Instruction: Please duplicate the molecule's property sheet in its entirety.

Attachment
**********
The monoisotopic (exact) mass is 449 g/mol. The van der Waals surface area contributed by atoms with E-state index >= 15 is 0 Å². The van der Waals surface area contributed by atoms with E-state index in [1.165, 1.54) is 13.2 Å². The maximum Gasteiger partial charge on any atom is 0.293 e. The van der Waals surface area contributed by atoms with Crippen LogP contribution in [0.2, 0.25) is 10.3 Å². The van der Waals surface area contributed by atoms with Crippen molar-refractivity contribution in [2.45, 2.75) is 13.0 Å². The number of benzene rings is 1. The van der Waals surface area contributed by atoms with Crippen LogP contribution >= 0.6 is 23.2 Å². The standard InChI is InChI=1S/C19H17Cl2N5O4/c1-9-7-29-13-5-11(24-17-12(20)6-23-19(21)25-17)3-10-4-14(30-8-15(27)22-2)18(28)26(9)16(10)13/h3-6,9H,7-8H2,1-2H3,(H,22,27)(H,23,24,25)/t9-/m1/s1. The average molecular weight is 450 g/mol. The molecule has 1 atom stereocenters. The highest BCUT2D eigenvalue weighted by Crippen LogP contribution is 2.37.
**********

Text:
The monoisotopic (exact) mass is 449 g/mol. The van der Waals surface area contributed by atoms with E-state index >= 15 is 0 Å². The van der Waals surface area contributed by atoms with E-state index in [1.165, 1.54) is 13.2 Å². The maximum Gasteiger partial charge on any atom is 0.293 e. The van der Waals surface area contributed by atoms with Crippen LogP contribution in [0.2, 0.25) is 10.3 Å². The van der Waals surface area contributed by atoms with Crippen molar-refractivity contribution in [2.45, 2.75) is 13.0 Å². The number of benzene rings is 1. The van der Waals surface area contributed by atoms with Crippen LogP contribution >= 0.6 is 23.2 Å². The standard InChI is InChI=1S/C19H17Cl2N5O4/c1-9-7-29-13-5-11(24-17-12(20)6-23-19(21)25-17)3-10-4-14(30-8-15(27)22-2)18(28)26(9)16(10)13/h3-6,9H,7-8H2,1-2H3,(H,22,27)(H,23,24,25)/t9-/m1/s1. The average molecular weight is 450 g/mol. The molecule has 1 atom stereocenters. The highest BCUT2D eigenvalue weighted by Crippen LogP contribution is 2.37.